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These women entrepreneurs have started up with family members

By Rekha Balakrishnan
July 03, 2022, Updated on : Mon Jul 04 2022 05:30:00 GMT+0000
These women entrepreneurs have started up with family members
Mother-daughter, sisters, sisters-in-law–meet the women who have turned to family while starting their own businesses.
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When first-time entrepreneurs Kalpana and Uma Jha, both in their 50s, made their pitch on Shark Tank India, the judges were amazed by their simplicity and commitment to their business, Jhaji Store that produces traditional pickles and chutneys of Mithila.


The sisters-in-law from Darbhanga, Bihar, fielded one question after another from the judges with ease, throwing in business terms like ‘average order value’ much to the surprise of the Sharks. Though they did not receive any funding from investors, they rose to popularity and their stock was sold out soon after the episode was aired. Later, the duo received an undisclosed amount of funding from revenue-based financier, Velocity.


The startup ecosystem is full of stories of how women have teamed up with their family members to start and run successful businesses.


Here are a few duos that need special mention:

Pratiksha and Vama Sangoi, Soap Chemistry

Pratiksha Sangoi started Soap Chemistry along with her daughter Vama in her home in Mumbai in the middle of the pandemic, in 2020.


Pratiksha made a bar of soap for her neighbour when she complained of acne. After receiving good feedback from friends and family, she decided to take the plunge and start Soap Chemistry with Vama with an initial investment of Rs 2 lakh.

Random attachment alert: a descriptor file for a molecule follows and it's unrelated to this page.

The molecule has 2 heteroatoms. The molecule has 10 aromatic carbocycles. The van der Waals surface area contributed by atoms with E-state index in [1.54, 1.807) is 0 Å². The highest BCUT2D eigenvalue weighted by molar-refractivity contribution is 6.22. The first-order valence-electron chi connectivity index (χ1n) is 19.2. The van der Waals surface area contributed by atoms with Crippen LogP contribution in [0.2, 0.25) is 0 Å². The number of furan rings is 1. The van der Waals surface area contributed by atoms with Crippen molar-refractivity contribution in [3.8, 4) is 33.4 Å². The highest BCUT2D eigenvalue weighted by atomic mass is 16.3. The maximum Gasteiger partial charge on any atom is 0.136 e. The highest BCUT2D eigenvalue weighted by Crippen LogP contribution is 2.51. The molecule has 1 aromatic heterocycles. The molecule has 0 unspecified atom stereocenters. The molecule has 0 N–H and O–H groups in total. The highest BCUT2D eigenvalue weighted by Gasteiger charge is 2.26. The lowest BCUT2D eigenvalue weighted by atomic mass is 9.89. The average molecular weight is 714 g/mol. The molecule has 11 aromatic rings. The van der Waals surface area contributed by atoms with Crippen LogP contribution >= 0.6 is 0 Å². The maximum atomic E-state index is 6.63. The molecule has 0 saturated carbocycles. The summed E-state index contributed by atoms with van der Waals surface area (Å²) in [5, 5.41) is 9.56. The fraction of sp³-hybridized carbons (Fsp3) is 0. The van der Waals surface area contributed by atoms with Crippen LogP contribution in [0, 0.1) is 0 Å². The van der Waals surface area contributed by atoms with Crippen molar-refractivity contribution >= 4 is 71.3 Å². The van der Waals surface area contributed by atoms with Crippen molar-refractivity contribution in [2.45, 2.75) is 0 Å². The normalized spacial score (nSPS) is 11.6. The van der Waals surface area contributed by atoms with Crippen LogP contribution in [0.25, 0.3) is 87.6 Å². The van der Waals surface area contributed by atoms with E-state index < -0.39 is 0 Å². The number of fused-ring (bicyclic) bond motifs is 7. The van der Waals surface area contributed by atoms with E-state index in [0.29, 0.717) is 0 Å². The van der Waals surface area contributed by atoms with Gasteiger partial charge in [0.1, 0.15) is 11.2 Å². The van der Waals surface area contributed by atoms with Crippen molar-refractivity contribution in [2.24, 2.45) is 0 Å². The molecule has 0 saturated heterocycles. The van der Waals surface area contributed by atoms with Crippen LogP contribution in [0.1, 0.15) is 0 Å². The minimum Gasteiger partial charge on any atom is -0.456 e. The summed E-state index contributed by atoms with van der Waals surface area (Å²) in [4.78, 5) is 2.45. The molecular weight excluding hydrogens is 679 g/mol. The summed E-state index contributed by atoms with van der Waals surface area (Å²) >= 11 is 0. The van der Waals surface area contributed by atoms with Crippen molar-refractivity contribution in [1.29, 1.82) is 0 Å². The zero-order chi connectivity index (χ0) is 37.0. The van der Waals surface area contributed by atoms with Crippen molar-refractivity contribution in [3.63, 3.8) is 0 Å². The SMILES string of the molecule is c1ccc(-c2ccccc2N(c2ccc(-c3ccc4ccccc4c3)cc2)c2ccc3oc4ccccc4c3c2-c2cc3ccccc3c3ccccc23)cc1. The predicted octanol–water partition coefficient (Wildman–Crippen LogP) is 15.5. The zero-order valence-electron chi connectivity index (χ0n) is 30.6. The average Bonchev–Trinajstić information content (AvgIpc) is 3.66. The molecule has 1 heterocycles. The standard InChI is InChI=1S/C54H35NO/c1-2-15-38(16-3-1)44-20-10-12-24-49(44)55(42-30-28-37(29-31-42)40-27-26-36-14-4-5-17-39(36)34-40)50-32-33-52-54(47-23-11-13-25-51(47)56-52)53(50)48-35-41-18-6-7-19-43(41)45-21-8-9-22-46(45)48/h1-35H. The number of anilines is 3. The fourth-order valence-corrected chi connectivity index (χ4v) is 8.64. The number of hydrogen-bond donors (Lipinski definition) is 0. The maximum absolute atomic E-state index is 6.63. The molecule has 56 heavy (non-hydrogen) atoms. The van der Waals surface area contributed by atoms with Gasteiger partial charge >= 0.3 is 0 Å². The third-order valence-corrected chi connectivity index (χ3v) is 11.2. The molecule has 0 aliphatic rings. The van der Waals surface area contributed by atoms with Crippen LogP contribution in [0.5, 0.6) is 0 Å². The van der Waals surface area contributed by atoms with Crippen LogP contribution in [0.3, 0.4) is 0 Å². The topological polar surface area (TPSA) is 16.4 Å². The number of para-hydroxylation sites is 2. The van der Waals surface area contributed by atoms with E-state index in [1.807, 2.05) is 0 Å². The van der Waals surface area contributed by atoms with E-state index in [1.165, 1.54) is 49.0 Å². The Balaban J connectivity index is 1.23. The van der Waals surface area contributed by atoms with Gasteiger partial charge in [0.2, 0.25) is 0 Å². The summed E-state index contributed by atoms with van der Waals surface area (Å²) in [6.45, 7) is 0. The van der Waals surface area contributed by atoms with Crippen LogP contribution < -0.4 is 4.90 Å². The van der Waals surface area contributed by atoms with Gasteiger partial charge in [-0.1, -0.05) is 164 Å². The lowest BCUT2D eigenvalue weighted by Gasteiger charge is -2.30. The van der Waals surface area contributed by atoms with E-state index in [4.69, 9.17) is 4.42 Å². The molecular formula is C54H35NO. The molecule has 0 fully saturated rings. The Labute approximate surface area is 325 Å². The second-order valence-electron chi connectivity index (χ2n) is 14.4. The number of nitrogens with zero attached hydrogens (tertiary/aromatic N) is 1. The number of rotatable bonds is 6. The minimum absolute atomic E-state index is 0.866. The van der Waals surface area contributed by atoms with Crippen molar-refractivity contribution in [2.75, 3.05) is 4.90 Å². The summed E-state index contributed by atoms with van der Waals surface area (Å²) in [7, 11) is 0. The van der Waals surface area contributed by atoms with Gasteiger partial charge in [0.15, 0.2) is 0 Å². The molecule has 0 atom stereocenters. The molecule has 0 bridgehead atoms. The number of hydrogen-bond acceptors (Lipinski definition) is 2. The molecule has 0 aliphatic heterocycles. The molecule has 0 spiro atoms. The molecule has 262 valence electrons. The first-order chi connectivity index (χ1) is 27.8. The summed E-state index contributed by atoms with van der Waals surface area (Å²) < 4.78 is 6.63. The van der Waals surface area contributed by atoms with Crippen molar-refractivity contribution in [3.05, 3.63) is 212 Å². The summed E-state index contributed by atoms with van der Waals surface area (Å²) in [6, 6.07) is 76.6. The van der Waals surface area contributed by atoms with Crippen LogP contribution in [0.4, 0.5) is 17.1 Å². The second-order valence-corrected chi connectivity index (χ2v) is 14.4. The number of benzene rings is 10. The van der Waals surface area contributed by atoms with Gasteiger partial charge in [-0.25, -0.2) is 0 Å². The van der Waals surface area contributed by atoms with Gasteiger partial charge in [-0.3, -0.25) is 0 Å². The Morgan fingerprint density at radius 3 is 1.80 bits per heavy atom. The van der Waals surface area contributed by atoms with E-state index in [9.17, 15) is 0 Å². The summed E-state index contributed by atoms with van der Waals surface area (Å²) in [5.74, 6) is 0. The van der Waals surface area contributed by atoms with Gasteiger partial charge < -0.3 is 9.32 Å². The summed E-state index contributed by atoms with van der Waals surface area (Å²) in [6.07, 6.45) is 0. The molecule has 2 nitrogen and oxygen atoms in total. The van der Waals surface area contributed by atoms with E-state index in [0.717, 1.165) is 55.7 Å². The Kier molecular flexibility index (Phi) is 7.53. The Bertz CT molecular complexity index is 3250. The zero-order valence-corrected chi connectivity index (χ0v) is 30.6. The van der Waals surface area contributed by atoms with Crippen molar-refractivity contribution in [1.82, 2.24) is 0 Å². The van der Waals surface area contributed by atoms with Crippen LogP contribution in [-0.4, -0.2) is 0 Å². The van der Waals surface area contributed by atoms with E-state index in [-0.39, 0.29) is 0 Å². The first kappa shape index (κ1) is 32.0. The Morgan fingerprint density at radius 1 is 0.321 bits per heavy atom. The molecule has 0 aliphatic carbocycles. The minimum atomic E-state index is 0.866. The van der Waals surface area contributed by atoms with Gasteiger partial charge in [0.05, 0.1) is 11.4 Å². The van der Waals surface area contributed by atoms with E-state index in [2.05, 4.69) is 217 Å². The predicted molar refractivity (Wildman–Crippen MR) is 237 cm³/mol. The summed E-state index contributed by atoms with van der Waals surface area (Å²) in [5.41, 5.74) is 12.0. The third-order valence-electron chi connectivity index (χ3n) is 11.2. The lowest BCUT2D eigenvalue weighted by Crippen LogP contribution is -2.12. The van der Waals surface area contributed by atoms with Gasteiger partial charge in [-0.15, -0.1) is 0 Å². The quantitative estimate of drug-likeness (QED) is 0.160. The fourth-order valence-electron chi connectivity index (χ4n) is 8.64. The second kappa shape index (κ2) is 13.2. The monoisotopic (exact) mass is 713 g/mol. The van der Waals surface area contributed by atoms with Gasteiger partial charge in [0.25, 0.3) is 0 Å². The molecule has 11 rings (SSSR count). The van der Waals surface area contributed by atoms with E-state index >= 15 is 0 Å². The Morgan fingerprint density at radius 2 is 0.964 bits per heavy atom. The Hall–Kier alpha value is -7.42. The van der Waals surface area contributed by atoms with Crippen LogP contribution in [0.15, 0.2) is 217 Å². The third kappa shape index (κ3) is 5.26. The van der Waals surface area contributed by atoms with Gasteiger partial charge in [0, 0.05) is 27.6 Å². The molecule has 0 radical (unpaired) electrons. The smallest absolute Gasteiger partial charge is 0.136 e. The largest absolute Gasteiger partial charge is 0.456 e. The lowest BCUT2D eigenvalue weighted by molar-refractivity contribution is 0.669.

In two years, Soap Chemistry has over 60 SKUs in the skincare line, with moisturisers, whipped soap, body salts, scrubs, hair removal, powder, lip balms and more, all lab tested in Mumbai. Soap Chemistry sells products through exhibitions and via Instagram and Facebook as of now. 

Kainaz Messman Harchandrai and Tina Messman Wykes, Theobroma

The recipe for Theobroma’s famous brownie was born in a small Colaba kitchen, on the request of a neighbour of the founders, Kainaz Messman Harchandrai and Tina Messman Wykes. The 78-outlet chain across different India cities, and a multimillion-dollar venture, had its humble beginnings in what was a doctor’s clinic, hope, and a prayer.


An alumna of The Institute of Hotel Management (IHM), Mumbai, and Oberoi Centre of Learning and Development (OCLD), Delhi, Kainaz was a pastry chef at Oberoi Udaivilas in Udaipur. 


Since its launch in 2004 with a seed capital of Rs 1 crore, the sisters borrowed from their father, Theobrama has established itself as a leading food and beverage destination and clocked a revenue of Rs 121 crore in FY21, and aims to double it this year.

Ramya and Shwetha Ravi, RNR Donne Biryani

ramya ravi

Ramya and Shwetha Ravi

In November 2020, in the midst of a raging pandemic, sisters Ramya and Shwetha Ravi started a food delivery brand, RNR Donne Biryani, to serve naati-style Karnataka biryani. Today, it has 14 cloud kitchens and a restaurant in the heart of Bengaluru.


The sisters aimed to take donne biryani that is popular in Karnataka and known for its strong, green coriander base into the mainstream, dominated by other varieties of biryani like the Hyderabadi and Lucknowi biryanis.


In a conversation with HerStory, Ramya says, “During the pandemic, everyone was looking at the safety aspect when it came to food… we found a big gap when it came to donne biryani and decided to take a leap of faith.”


In September 2021, the sisters opened the first RNR Donne Biryani restaurant in Jayanagar 4th Block, Bengaluru. It offers cuisine that includes different kinds of donne biryanis, and other popular delicacies on the menu include naati koli curry, naati koli fry, drumstick chilly, elaneer payasam, double ka meetha, and goli soda.

Sudha and Ayessha Gurung, Junekeri Homes

In 2020, Ayessha Gurung started Junekari Homes, a homegrown brand that specialises in handcrafted goods for the home along with her mother Sudha.


As a D2C homegrown brand that specialises in home textiles and interior objects, all Junekeri products are made in small batches as the founders work directly with artisans at fair prices. 


Employing a craft cluster approach, Junekeri collaborates with independent entrepreneurs, master artisans, and women-led collectives. Its products are made to last using traditional craft techniques that help ensure both craft preservation and job creation. Junekeri started out as an Instagram-first business before transitioning into its own web store. 


Edited by Megha Reddy